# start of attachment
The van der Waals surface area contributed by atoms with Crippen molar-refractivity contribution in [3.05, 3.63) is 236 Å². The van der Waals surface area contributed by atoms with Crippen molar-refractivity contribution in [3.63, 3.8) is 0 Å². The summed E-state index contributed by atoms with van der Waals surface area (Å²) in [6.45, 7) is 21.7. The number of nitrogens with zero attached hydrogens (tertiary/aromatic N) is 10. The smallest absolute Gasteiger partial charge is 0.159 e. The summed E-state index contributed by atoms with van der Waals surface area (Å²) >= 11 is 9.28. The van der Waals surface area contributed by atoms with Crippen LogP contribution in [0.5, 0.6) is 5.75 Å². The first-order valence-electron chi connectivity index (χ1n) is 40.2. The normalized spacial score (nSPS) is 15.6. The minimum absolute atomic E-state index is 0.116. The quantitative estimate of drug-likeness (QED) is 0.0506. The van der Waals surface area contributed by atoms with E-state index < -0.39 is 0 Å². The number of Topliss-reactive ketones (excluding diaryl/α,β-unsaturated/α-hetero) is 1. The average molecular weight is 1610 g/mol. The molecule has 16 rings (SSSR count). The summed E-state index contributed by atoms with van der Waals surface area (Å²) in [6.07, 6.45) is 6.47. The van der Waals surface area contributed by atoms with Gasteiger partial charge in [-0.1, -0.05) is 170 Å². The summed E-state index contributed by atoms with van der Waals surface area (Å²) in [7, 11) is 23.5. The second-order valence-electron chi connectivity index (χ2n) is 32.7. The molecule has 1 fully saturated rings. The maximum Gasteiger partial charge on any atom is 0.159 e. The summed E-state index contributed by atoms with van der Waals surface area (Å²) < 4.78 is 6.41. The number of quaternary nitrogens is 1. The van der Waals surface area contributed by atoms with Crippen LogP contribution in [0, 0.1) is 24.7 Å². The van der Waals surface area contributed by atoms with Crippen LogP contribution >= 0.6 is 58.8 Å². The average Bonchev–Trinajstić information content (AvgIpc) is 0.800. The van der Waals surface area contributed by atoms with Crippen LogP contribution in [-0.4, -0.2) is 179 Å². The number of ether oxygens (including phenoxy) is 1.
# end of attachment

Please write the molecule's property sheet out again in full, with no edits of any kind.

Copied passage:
The van der Waals surface area contributed by atoms with Crippen molar-refractivity contribution in [3.05, 3.63) is 236 Å². The van der Waals surface area contributed by atoms with Crippen molar-refractivity contribution in [3.63, 3.8) is 0 Å². The summed E-state index contributed by atoms with van der Waals surface area (Å²) in [6.45, 7) is 21.7. The number of nitrogens with zero attached hydrogens (tertiary/aromatic N) is 10. The smallest absolute Gasteiger partial charge is 0.159 e. The summed E-state index contributed by atoms with van der Waals surface area (Å²) >= 11 is 9.28. The van der Waals surface area contributed by atoms with Crippen LogP contribution in [0.5, 0.6) is 5.75 Å². The first-order valence-electron chi connectivity index (χ1n) is 40.2. The normalized spacial score (nSPS) is 15.6. The minimum absolute atomic E-state index is 0.116. The quantitative estimate of drug-likeness (QED) is 0.0506. The van der Waals surface area contributed by atoms with E-state index < -0.39 is 0 Å². The number of Topliss-reactive ketones (excluding diaryl/α,β-unsaturated/α-hetero) is 1. The average molecular weight is 1610 g/mol. The molecule has 16 rings (SSSR count). The summed E-state index contributed by atoms with van der Waals surface area (Å²) in [6.07, 6.45) is 6.47. The van der Waals surface area contributed by atoms with Gasteiger partial charge in [-0.1, -0.05) is 170 Å². The summed E-state index contributed by atoms with van der Waals surface area (Å²) in [7, 11) is 23.5. The second-order valence-electron chi connectivity index (χ2n) is 32.7. The molecule has 1 fully saturated rings. The maximum Gasteiger partial charge on any atom is 0.159 e. The summed E-state index contributed by atoms with van der Waals surface area (Å²) < 4.78 is 6.41. The number of quaternary nitrogens is 1. The van der Waals surface area contributed by atoms with Crippen LogP contribution in [0, 0.1) is 24.7 Å². The van der Waals surface area contributed by atoms with Crippen LogP contribution >= 0.6 is 58.8 Å². The average Bonchev–Trinajstić information content (AvgIpc) is 0.800. The van der Waals surface area contributed by atoms with Crippen LogP contribution in [-0.4, -0.2) is 179 Å². The number of ether oxygens (including phenoxy) is 1.